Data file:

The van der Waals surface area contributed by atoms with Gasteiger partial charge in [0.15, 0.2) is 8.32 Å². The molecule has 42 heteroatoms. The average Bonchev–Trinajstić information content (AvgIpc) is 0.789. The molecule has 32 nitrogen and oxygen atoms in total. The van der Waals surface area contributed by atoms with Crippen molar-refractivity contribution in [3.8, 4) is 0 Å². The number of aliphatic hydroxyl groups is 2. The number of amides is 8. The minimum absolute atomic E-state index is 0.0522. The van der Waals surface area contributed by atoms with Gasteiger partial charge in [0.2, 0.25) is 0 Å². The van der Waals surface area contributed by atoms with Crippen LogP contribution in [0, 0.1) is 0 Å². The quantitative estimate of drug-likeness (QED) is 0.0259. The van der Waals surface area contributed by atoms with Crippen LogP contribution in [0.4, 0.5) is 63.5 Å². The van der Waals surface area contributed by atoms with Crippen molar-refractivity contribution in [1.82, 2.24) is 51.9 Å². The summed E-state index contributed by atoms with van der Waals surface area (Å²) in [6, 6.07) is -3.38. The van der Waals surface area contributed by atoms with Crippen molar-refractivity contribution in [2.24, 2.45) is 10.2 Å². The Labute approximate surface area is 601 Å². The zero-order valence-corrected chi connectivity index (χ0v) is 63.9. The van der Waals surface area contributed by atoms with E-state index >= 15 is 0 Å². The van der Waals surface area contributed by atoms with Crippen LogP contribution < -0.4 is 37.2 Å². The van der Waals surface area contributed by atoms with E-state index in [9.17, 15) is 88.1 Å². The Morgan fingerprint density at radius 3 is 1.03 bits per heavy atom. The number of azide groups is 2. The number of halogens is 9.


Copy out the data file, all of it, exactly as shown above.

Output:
The van der Waals surface area contributed by atoms with Gasteiger partial charge in [0.15, 0.2) is 8.32 Å². The molecule has 42 heteroatoms. The average Bonchev–Trinajstić information content (AvgIpc) is 0.789. The molecule has 32 nitrogen and oxygen atoms in total. The van der Waals surface area contributed by atoms with Crippen molar-refractivity contribution in [3.8, 4) is 0 Å². The number of aliphatic hydroxyl groups is 2. The number of amides is 8. The minimum absolute atomic E-state index is 0.0522. The van der Waals surface area contributed by atoms with Gasteiger partial charge in [0.2, 0.25) is 0 Å². The van der Waals surface area contributed by atoms with Crippen LogP contribution in [0, 0.1) is 0 Å². The quantitative estimate of drug-likeness (QED) is 0.0259. The van der Waals surface area contributed by atoms with Crippen LogP contribution in [0.4, 0.5) is 63.5 Å². The van der Waals surface area contributed by atoms with Crippen molar-refractivity contribution in [1.82, 2.24) is 51.9 Å². The summed E-state index contributed by atoms with van der Waals surface area (Å²) in [6, 6.07) is -3.38. The van der Waals surface area contributed by atoms with Crippen molar-refractivity contribution in [2.24, 2.45) is 10.2 Å². The Labute approximate surface area is 601 Å². The zero-order valence-corrected chi connectivity index (χ0v) is 63.9. The van der Waals surface area contributed by atoms with E-state index >= 15 is 0 Å². The van der Waals surface area contributed by atoms with Crippen LogP contribution < -0.4 is 37.2 Å². The van der Waals surface area contributed by atoms with E-state index in [9.17, 15) is 88.1 Å². The Morgan fingerprint density at radius 3 is 1.03 bits per heavy atom. The number of azide groups is 2. The number of halogens is 9.